Josh Fox, director of the Oscar-nominated film Gasland, told Revolution, "This is one of the most important things anyone could do in their life…. We’re seeing a changed planet earth right now and we need to move out of that as fast as possible. We don’t need this oil. We don’t need gas from fracking, we don’t need coal from mountain-top removal, we don’t need oil from deep water drilling. We don’t need that. Those are oil companies that are putting the whole planet at risk. It’s like they’re putting a gun to your head, and they’re doing it for profits. And the fact of the matter is that we can start to replace all of that with renewable energy and we need to start doing that in a hurry, we need to do it right now.”

The D.C. protesters were people who deeply cared about the earth and are moved to stand up in its defense. Many were acting in ways they never had. A woman in her 50s from Massachusetts told Revolution she had petitioned, written letters to the editor, marched, and rallied, but never done anything like getting arrested, which was "way out of my comfort zone." People were moved by a deep sense of purpose. At the same time the actions were characterized by real illusions on people’s parts about expecting Obama to “do the right thing.”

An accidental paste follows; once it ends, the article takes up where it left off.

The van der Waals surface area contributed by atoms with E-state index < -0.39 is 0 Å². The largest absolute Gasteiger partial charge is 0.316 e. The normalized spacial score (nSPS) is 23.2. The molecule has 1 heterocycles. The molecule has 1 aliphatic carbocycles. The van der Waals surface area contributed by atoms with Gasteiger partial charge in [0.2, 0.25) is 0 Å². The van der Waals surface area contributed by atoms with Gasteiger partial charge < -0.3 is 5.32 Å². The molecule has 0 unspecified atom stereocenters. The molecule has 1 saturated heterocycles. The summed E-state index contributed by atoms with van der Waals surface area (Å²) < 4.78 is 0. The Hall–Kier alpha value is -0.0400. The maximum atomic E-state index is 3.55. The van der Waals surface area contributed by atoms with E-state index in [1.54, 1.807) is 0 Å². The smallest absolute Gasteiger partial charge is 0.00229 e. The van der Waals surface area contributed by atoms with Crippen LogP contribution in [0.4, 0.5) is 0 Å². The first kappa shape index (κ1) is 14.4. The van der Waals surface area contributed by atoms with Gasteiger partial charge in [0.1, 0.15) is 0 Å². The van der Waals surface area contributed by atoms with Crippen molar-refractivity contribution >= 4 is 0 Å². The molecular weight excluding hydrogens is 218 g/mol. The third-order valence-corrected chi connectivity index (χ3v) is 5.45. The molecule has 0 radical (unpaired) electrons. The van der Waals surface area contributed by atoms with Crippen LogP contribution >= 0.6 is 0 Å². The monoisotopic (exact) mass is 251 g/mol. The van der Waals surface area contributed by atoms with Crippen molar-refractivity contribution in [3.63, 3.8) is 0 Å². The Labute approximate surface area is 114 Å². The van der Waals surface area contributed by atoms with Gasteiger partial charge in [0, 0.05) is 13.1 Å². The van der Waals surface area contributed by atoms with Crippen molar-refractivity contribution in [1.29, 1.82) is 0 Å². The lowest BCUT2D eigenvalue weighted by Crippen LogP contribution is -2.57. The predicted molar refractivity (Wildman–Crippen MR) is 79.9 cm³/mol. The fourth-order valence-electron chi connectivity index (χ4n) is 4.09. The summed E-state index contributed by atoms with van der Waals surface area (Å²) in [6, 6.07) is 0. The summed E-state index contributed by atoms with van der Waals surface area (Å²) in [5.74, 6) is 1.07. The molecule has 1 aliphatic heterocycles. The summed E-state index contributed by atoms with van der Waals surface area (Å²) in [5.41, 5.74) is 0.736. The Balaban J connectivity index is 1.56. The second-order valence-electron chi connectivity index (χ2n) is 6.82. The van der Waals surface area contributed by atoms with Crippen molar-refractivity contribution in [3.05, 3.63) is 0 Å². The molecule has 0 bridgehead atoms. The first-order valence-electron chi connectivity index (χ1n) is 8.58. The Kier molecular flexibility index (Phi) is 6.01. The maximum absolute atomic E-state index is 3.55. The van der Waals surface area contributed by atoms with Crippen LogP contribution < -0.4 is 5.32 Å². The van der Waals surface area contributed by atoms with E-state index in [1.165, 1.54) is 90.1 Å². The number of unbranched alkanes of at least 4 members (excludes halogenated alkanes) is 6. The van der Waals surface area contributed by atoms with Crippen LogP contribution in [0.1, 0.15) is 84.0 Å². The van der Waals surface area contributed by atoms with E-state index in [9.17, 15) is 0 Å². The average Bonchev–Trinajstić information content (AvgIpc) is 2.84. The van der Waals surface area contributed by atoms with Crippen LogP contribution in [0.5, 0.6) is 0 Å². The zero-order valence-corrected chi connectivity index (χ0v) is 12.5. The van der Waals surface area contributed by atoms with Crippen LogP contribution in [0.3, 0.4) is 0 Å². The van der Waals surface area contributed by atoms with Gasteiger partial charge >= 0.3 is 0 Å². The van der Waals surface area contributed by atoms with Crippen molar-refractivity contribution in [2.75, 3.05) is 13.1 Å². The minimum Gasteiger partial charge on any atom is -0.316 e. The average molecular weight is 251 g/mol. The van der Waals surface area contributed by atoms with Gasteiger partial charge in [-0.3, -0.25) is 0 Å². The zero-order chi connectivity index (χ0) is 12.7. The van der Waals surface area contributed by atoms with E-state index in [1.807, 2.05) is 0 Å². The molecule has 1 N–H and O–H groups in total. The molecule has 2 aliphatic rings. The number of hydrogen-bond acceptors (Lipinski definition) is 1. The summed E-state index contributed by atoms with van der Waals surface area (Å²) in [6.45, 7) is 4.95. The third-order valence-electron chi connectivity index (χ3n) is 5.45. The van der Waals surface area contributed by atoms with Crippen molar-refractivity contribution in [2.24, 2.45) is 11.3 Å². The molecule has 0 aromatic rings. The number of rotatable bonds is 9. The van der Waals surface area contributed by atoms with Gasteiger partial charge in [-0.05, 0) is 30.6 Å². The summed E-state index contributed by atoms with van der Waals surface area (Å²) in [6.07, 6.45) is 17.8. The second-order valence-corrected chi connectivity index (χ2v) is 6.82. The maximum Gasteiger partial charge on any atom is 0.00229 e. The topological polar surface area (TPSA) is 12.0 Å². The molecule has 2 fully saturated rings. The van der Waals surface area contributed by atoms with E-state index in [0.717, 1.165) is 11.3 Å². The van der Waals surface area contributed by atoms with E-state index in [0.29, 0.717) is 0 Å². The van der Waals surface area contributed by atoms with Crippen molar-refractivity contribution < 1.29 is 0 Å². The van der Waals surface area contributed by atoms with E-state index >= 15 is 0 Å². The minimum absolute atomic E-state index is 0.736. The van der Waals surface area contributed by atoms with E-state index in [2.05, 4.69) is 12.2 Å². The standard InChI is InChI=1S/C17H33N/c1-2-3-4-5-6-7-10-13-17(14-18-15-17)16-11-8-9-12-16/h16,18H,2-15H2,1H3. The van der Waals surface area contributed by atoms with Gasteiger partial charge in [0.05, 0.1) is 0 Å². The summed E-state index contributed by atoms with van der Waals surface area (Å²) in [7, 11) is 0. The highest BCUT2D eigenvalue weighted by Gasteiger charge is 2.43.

During the days of action, people from far-flung areas hooked up, exchanged information and contact info, and made plans for more actions. There were important discussions and debates about the environmental dangers and what must be done. As we talked to people, a picture emerged of how this system of capitalism, which is putting the whole planet in danger with its assaults on the environment, is also intensifying the ripping apart of the environment and the poisoning of people in the imperialist heartland—from the mass destruction of boreal forests (sub-arctic evergreen forests in the northern hemisphere) and immense toxic ponds of water contaminated with tar and chemicals in the Alberta tar sands, to the massive spread of fracking throughout the U.S., to the destruction of wildlife habitat, mountains, and forests through coal mining in the Southeast U.S. especially.